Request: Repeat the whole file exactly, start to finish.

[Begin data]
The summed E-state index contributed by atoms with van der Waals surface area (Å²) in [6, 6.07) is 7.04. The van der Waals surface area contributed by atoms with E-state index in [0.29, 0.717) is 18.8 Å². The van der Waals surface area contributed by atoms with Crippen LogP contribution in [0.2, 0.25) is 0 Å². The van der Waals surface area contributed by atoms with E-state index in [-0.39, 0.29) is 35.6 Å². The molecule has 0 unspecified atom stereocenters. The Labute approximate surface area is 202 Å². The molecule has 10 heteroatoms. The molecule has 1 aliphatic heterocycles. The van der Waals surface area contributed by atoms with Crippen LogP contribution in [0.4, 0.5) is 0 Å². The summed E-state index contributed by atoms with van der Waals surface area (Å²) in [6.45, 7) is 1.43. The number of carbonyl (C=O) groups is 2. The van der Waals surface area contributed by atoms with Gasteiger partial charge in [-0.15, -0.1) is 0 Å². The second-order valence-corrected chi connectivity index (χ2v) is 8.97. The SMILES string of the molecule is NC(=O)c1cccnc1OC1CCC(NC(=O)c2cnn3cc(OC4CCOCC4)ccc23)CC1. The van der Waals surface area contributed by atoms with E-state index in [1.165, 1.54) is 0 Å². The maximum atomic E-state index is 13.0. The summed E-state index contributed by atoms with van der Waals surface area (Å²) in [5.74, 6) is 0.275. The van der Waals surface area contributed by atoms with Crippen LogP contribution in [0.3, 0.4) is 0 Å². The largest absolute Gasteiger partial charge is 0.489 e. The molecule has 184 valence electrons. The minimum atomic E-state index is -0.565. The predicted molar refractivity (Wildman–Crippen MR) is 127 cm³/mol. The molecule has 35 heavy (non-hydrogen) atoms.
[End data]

The summed E-state index contributed by atoms with van der Waals surface area (Å²) in [6, 6.07) is 7.04. The van der Waals surface area contributed by atoms with E-state index in [0.29, 0.717) is 18.8 Å². The van der Waals surface area contributed by atoms with Crippen LogP contribution in [0.2, 0.25) is 0 Å². The van der Waals surface area contributed by atoms with E-state index in [-0.39, 0.29) is 35.6 Å². The molecule has 0 unspecified atom stereocenters. The Labute approximate surface area is 202 Å². The molecule has 10 heteroatoms. The molecule has 1 aliphatic heterocycles. The van der Waals surface area contributed by atoms with Crippen LogP contribution in [0.4, 0.5) is 0 Å². The summed E-state index contributed by atoms with van der Waals surface area (Å²) in [6.45, 7) is 1.43. The number of carbonyl (C=O) groups is 2. The van der Waals surface area contributed by atoms with Gasteiger partial charge in [-0.15, -0.1) is 0 Å². The second-order valence-corrected chi connectivity index (χ2v) is 8.97. The SMILES string of the molecule is NC(=O)c1cccnc1OC1CCC(NC(=O)c2cnn3cc(OC4CCOCC4)ccc23)CC1. The van der Waals surface area contributed by atoms with E-state index in [1.165, 1.54) is 0 Å². The maximum atomic E-state index is 13.0. The summed E-state index contributed by atoms with van der Waals surface area (Å²) in [5.74, 6) is 0.275. The van der Waals surface area contributed by atoms with Crippen LogP contribution in [0.3, 0.4) is 0 Å². The largest absolute Gasteiger partial charge is 0.489 e. The molecule has 184 valence electrons. The minimum atomic E-state index is -0.565. The predicted molar refractivity (Wildman–Crippen MR) is 127 cm³/mol. The molecule has 35 heavy (non-hydrogen) atoms.